The modern city was formed on April 1, 1889, with the merger of the former cities of Hakata and Fukuoka. Historically, Hakata was the port and merchant district, and was more associated with the area's culture and remains the main commercial area today. On the other hand, the Fukuoka area was home to many samurai, and its name has been used since Kuroda Nagamasa, the first daimyo of Chikuzen Province, named it after his birthplace in Okayama Prefecture and the “old Fukuoka” is the main shopping area and now called Tenjin.
When Hakata and Fukuoka decided to merge, a meeting was held to decide the name for the new city. Hakata was initially chosen, but a group of samurai crashed the meeting and forced those present to choose Fukuoka as the name for the merged city. However, Hakata is still used to reference to the Hakata area of the city and, most famously, to refer to the city's train station, Hakata Station, and dialect, Hakata-ben.
Fukuoka is bordered on three sides by mountains and opens, on the north, to the Sea of Genkai. Much of the city is now built on reclaimed land, with ongoing developments in Higashi-ku building more artificial islands.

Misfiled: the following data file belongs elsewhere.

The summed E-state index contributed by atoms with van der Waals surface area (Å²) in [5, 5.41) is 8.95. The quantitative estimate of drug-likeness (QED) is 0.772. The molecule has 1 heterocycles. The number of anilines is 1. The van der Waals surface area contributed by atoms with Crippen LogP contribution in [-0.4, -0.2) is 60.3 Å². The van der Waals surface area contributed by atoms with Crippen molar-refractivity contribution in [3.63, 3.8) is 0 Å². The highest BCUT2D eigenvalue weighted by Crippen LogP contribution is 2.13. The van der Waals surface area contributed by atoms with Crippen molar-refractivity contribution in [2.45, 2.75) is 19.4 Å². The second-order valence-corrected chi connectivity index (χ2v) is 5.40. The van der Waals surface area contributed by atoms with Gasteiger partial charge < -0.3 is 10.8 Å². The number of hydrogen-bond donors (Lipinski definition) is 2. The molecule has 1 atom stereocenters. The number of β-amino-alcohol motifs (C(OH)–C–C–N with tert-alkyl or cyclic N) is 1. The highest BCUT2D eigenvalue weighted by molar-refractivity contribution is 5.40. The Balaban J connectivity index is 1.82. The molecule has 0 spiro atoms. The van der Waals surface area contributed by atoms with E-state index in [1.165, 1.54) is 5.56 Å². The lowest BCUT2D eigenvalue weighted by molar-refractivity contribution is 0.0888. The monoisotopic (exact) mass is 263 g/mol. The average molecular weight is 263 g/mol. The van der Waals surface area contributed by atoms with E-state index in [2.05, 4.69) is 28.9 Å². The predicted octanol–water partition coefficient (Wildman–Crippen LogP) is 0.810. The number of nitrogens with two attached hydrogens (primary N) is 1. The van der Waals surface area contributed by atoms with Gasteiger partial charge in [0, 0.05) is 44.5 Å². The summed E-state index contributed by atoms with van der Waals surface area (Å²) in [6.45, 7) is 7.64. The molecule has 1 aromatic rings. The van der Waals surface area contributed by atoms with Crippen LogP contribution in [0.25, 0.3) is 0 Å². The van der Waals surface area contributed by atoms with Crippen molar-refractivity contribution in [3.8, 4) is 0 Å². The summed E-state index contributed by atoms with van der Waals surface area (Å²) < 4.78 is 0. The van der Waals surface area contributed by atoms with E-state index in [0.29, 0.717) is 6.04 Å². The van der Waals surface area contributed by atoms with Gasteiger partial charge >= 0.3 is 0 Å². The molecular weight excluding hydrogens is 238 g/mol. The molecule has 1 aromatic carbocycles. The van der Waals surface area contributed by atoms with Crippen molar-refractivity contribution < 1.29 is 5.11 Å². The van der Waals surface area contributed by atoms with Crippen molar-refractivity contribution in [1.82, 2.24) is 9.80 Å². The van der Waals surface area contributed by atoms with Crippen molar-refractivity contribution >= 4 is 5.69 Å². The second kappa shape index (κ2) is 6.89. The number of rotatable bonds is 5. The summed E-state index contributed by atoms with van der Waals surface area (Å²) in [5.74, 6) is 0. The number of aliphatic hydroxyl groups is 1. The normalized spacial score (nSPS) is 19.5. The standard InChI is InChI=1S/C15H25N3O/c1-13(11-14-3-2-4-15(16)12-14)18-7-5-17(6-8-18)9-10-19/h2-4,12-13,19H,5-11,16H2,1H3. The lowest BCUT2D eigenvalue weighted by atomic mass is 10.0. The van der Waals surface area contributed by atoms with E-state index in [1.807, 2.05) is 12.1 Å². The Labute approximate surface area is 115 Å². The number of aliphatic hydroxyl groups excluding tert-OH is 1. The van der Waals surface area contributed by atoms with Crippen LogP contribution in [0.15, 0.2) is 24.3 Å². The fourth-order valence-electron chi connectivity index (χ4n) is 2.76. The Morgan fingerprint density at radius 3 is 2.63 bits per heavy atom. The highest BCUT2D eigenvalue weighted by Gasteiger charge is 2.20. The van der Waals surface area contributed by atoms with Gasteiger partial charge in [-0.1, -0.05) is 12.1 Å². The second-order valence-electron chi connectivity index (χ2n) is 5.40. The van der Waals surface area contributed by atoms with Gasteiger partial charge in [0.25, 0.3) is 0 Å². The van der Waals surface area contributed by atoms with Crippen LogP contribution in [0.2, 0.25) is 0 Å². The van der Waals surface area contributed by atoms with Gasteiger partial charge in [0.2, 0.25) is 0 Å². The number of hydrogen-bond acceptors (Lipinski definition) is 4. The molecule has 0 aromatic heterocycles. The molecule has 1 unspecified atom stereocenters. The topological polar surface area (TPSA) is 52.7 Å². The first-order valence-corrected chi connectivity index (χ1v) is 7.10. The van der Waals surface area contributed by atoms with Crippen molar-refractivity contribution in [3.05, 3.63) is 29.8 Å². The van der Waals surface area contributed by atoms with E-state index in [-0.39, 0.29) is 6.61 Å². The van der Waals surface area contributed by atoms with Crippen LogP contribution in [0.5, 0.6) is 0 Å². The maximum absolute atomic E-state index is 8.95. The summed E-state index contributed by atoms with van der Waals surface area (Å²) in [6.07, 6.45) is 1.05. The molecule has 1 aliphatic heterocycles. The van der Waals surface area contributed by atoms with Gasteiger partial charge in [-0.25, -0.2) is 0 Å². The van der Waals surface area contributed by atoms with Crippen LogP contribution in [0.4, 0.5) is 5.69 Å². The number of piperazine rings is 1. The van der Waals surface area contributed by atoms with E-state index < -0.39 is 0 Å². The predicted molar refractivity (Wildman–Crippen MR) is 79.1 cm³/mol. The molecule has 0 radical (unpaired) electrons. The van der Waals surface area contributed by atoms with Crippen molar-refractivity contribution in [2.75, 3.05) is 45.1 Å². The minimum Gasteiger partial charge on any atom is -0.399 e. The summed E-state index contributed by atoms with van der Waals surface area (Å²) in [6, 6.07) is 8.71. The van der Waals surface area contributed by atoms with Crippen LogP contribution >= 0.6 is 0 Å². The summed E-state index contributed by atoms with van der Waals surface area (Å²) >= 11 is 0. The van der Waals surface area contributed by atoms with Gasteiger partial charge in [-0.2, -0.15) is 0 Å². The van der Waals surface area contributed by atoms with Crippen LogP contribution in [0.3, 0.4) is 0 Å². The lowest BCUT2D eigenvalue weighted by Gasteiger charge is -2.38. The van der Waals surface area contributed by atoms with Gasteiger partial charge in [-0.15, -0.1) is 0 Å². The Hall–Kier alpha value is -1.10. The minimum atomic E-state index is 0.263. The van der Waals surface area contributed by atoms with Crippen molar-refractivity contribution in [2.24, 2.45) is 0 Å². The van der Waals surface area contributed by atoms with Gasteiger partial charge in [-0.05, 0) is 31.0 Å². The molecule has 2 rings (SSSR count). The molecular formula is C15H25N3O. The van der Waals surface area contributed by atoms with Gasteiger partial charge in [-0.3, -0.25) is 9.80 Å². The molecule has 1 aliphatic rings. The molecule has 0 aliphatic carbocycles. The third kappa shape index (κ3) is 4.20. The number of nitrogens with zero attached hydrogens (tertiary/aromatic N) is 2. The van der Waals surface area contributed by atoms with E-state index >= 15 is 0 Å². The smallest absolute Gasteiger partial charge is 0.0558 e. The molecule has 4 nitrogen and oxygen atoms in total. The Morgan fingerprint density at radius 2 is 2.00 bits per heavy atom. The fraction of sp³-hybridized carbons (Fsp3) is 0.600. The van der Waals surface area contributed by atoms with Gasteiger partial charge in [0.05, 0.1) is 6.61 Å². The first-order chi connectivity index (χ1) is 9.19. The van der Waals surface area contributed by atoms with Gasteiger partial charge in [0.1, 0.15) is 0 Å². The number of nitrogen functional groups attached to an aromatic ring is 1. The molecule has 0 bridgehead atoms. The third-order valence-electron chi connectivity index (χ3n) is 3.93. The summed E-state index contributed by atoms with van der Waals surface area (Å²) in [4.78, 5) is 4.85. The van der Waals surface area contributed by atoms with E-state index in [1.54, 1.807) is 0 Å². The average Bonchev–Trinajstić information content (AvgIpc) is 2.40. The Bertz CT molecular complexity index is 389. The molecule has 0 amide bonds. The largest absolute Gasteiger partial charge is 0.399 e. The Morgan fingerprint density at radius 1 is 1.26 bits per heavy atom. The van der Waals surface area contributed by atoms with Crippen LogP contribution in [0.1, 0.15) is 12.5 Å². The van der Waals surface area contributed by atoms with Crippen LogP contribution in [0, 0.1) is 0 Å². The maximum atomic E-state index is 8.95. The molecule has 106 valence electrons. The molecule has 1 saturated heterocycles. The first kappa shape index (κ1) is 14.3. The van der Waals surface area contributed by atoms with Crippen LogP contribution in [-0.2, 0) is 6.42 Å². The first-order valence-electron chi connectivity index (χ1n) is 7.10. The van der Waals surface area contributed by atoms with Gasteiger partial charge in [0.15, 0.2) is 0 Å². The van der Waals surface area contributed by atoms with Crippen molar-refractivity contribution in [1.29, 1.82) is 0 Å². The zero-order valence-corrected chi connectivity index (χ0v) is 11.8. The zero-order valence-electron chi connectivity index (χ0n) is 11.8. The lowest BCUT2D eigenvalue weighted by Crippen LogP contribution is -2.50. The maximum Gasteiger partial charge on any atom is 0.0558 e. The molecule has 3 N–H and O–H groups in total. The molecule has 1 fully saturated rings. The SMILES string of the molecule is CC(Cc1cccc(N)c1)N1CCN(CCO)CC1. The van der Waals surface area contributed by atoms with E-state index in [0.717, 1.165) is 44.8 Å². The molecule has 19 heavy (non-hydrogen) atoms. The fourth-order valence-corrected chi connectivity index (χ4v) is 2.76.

It is located 1,100 km from Tokyo.
Winter temperatures rarely drop below 0 °C and it rarely snows. Spring is warm and more sunny, with cherry blossoms appearing in late March or early April. The rainy season (tsuyu) lasts for approximately six weeks through June and July, during which time the humidity is very high and temperatures hover between 25 °C and 30 °C. Summers are humid and hot, with temperatures peaking around 37 °C. Fall, often considered to be Fukuoka's best season, is mild and dry, though the typhoon season runs between August and September.
Fukuoka is not as seismically active as many other parts of Japan, but does experience occasional earthquakes. The most powerful recent earthquake registered a lower 6 of maximum 7 of the Japanese intensity scale and hit at 10:53 am local time on March 20, Easter Sunday 2005, killing one person and injuring more than 400. The epicentre of the earthquake was in the Sea of Genkai, along a yet-undiscovered extension of the Kego fault that runs through the centre of Fukuoka. Genkai island, a part of Nishi-ku, was the most severely damaged by the earthquake and almost all island residents were forced to evacuate. Aftershocks continued intermittently throughout the following weeks as construction crews worked to rebuild damaged buildings throughout the city. Traditional Japanese houses, particularly in the areas of Daimyo and Imaizumi, were the most heavily damaged and many were marked for demolition, along with several apartment buildings. Insurance payments for damages were estimated at approximately 15.8 billion yen.